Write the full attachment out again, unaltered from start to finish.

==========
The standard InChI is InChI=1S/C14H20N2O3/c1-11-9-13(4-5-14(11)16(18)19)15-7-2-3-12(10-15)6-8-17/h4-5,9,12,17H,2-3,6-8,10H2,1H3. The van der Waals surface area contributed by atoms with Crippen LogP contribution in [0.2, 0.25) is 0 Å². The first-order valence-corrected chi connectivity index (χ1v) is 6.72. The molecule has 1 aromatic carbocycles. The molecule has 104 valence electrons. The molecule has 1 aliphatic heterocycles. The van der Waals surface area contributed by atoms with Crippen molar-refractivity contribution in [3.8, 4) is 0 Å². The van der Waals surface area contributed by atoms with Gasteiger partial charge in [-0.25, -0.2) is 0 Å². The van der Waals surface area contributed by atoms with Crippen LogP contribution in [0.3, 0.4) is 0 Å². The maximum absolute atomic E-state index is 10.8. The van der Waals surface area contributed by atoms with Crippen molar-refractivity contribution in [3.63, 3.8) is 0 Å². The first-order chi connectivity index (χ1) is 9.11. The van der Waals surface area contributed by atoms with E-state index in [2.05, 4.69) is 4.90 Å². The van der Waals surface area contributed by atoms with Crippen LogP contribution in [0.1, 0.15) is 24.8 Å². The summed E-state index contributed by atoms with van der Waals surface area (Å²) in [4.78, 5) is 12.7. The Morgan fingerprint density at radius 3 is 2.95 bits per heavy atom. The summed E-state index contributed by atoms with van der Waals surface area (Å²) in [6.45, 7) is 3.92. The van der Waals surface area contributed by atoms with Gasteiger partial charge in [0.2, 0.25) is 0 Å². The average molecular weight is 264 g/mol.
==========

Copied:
The standard InChI is InChI=1S/C14H20N2O3/c1-11-9-13(4-5-14(11)16(18)19)15-7-2-3-12(10-15)6-8-17/h4-5,9,12,17H,2-3,6-8,10H2,1H3. The van der Waals surface area contributed by atoms with Crippen LogP contribution in [0.2, 0.25) is 0 Å². The first-order valence-corrected chi connectivity index (χ1v) is 6.72. The molecule has 1 aromatic carbocycles. The molecule has 104 valence electrons. The molecule has 1 aliphatic heterocycles. The van der Waals surface area contributed by atoms with Crippen molar-refractivity contribution in [3.8, 4) is 0 Å². The van der Waals surface area contributed by atoms with Gasteiger partial charge in [-0.25, -0.2) is 0 Å². The van der Waals surface area contributed by atoms with Crippen LogP contribution in [0.3, 0.4) is 0 Å². The maximum absolute atomic E-state index is 10.8. The van der Waals surface area contributed by atoms with Crippen molar-refractivity contribution in [3.63, 3.8) is 0 Å². The first-order chi connectivity index (χ1) is 9.11. The van der Waals surface area contributed by atoms with E-state index in [2.05, 4.69) is 4.90 Å². The van der Waals surface area contributed by atoms with Crippen LogP contribution in [0.1, 0.15) is 24.8 Å². The summed E-state index contributed by atoms with van der Waals surface area (Å²) in [4.78, 5) is 12.7. The Morgan fingerprint density at radius 3 is 2.95 bits per heavy atom. The summed E-state index contributed by atoms with van der Waals surface area (Å²) in [6.45, 7) is 3.92. The van der Waals surface area contributed by atoms with Gasteiger partial charge in [0.2, 0.25) is 0 Å². The average molecular weight is 264 g/mol.